Re-'Placing' the Christian College
Warner Pacific College has served students in southeast Portland for 71 years. During this time, our commitment to deliver an excellent Christian liberal-arts education has never wavered. But there have been moments when the challenge of limited space in our urban setting and the need to grow enrollment led to talks about leaving the city and moving to a suburban or rural location. Only recently has it become clear as to why God placed us in the heart of the city.
In the past 20 years, many Christian higher education institutions experienced dramatic growth. Yet during this period, Warner Pacific experienced a series of financial setbacks that led to a clouded future. Warner Pacific, affiliated with the Church of God denomination, has always had smart and passionate staff and faculty, and its unique approach to liberal arts education has always been deep and intentional. But growth comes out of coherence, and Warner Pacific's institutional identity was disconnected from God's strategic placement of the institution in the heart of the city. Higher education institutions, even Christian ones, are too often focused on comparing ourselves with each other. As a result, we fail to live, with authenticity, into the calling that God has for each of us in our particular context.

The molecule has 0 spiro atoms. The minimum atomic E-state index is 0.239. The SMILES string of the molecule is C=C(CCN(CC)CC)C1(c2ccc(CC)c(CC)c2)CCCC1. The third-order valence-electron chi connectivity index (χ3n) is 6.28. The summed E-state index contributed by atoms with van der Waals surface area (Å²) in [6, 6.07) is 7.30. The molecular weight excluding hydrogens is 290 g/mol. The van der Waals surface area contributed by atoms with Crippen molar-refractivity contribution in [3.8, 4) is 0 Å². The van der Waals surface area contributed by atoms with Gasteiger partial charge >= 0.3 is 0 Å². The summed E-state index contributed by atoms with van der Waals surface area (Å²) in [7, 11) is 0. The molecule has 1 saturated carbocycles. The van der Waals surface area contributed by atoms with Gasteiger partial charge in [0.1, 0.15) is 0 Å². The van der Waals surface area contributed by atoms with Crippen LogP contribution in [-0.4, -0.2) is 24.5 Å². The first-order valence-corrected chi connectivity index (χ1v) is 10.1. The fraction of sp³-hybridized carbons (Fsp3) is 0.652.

When I arrived at Warner Pacific six years ago as the vice president for institutional advancement, I was struck by the power of this comparison game in the life of the institution. Early on, as I was learning the ethos and environment, I constantly heard "we're like" and "we're not like." We didn't really know who we were or who we should be. This was a huge liability as the institution worked to grow enrollment and raise funds to support programs—both assignments of which were mine. Our mission statement said that "Warner Pacific College is an urban Christian liberal arts college," but the word urban reflected the street address rather than our educational philosophy. We missed the fact that to be educating future leaders in the city meant that our daily reality and institutional identity were inextricably linked to the life and environs of our location in Portland.